• Steer Clear of Clichéd Questions:  These are generally well-rehearsed and provide canned and basic answers.
  • Refrain from Using Historical Questions: The answers to these questions tend to be skewed based on previous workplace culture and might not provide an accurate picture of the candidate’s impact. In fact, a recent study suggested that historical questions predict success only 12% better than a coin flip. 
    • Instead, focus on the ability to solve current problems or ask how a candidate would adapt to a role-specific scenario.
  • Use Follow-Up Questions: Don’t underestimate the importance of asking a candidate to tell you more or how they would address something that probes into the next question.

Candidate Personas

For a refined approach to identifying your ideal candidate, consider developing a ‘persona’—a semi-fictional representation of your target candidate. This method supports more realistic hiring targets by forcing the team to translate requirements into identifiable candidate attributes. For example, you might want to consider what a candidate’s next career step might be and how that relates to their current motivations or frustrations for seeking a new job.

Once your candidate persona is established, let it guide every aspect of the hiring process, from writing job descriptions to conducting interviews. It serves as a crucial point of reference for the hiring team throughout the interview process, ensuring a focused and consistent approach to evaluating candidates.

Address Market Disparities 

Recruitment best practices have evolved past superficial targets like a certain degree or school. In many cases, that evolution was motivated by hiring managers acknowledging the disparity between what they wanted and what they could realistically get. The last step in preparing for your interviews is to take stock of the disparity between what you have targeted and what likely will be available.

Budgeting

Have an open discussion about the budget for the role versus the target you have set. If your aspirations lean towards a seasoned professional but your budget aligns more with mid-level candidates within your local market, this mismatch will constrain your recruitment efforts. Speak with your recruitment partners to understand market salary standards for your desired profile and adjust your expectations to bridge the gap to a reasonable level. Exploring more cost-effective remote markets or candidates from less renowned schools or programs might also be beneficial.

Training Programs

If you can secure a junior candidate with potential, consider investing in training programs or an upskilling pathway. When you compare the continued payroll costs of an experienced employee versus a one-time training cost, it seems obvious to hire a motivated junior and provide training to close the gaps in their knowledge. Pair them with a mentor within your organization for support and, in the process, help a senior independent contributor further their personal goal of mentorship. It’s a win-win for all involved.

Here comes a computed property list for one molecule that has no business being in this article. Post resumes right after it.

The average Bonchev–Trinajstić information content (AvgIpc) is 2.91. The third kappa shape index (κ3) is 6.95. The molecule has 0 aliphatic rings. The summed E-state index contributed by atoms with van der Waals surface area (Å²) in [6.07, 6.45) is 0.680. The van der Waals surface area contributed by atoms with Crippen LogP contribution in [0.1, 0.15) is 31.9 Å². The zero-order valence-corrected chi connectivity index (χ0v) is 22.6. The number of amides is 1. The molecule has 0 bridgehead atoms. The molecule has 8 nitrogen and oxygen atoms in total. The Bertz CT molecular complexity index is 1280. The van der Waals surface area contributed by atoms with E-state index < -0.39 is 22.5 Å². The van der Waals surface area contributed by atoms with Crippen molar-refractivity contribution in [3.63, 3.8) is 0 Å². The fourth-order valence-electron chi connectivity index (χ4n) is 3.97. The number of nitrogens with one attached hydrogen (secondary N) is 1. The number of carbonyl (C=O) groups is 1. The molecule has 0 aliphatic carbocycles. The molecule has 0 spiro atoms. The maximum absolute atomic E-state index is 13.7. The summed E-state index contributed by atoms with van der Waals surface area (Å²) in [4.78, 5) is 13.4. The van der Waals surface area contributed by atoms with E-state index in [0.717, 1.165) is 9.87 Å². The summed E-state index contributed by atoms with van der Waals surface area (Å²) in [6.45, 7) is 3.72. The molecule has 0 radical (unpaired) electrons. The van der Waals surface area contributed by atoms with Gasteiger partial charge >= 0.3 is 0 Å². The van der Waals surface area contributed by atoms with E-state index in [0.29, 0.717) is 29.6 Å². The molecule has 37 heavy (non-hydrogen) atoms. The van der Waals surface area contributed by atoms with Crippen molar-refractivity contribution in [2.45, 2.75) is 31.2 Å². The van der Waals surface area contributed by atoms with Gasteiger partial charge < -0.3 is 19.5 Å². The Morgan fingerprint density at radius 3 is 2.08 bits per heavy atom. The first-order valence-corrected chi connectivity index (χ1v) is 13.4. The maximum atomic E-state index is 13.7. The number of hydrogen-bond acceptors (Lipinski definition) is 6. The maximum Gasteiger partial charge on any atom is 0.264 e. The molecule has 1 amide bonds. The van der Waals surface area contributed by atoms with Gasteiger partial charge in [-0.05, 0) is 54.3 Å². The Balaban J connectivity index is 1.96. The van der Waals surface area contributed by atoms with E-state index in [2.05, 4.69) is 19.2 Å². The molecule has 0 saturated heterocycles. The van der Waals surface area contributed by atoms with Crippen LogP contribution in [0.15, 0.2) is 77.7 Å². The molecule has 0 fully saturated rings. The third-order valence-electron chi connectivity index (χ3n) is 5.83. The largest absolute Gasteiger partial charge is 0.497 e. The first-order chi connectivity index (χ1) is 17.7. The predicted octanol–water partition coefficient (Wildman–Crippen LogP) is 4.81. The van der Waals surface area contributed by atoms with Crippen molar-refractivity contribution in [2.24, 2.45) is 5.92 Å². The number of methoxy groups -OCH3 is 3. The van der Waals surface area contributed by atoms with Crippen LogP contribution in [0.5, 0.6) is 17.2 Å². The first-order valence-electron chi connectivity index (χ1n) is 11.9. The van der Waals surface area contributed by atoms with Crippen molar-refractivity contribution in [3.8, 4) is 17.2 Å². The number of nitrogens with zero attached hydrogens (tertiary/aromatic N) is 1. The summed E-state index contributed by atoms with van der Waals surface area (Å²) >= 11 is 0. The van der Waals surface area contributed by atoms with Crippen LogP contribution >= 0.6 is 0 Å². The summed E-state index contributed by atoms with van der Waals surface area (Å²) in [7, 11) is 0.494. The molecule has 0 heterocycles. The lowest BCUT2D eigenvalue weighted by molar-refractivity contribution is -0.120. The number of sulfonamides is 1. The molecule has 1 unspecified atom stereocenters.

Candidate Experience

A study by CareerBuilder reveals compelling statistics about candidate behaviours and preferences during the hiring process. A notable 77% of candidates are willing to accept a salary offer that is 5% lower than their expected figure if the employer leaves a great impression through the hiring process.

  • 83% would do the same if the company had a reputation as a great employer. 
  • 69% of candidates would also accept a lower salary if the company had a lot of positive press recently.
  • 73% of respondents said that great online reviews about the brand would also influence their decision to potentially take a lower salary.

Targeted Skills

You could also be flexible about the skills you are targeting. If one of the top required skills is rare or requires significantly more expertise, consider looking at candidates with adjacent skills or lighter hands-on experience with that requirement. Or review candidates who may have that skill but have been in a different, less competitive industry.

Lifestyle Increases

This approach is a way to recognize the value of work-life balance through indirect compensation. If you can’t compete with market salaries, then don’t. Instead:

  • Offer flexible work hours that allow employees autonomy as long as they meet their deadlines.
  • Offer more vacation or more personal time on a weekly basis. 
  • Offer a chance to participate in one project in another area or business unit of the organization. 

A lifestyle increase is about hearing a candidate’s priorities and offering them a chance to be holistically successful. This shows that you plan to help them find a way for this role to holistically add value to their lives and, in part, achieve the lifestyle they want to have. 

Final Thoughts

Hiring in a talent shortage is a process in and of itself. As you explore some of the above strategies or develop an approach of your own, keep in mind that there’s no need to go through the process alone. Bridging that gap with your team can provide a renewed perspective that deepens your understanding of the fundamental needs for the role but also the fundamentals of the company that make it a place where someone wants to work.

At Talentlab, we identify candidates that suit your requirements and work with you on a process to review them. No matter the role, we can help secure the right hire thanks to our years of experience coupled with your unique expertise. To learn more about hiring strategies or the work we do, connect with us.

Sarah Doughty

Sarah is a seasoned recruitment advisor, with a background in hard-to-find technical talent searches. Over the course of her career she has worked with hundreds of clients building high-tech employment brands, leading recruitment teams, marketing candidates, executing passive search strategies, and developing expansive passive candidate pools in key markets across North America. Sarah excels in tough situations that require creativity and tenacity to overcome challenges.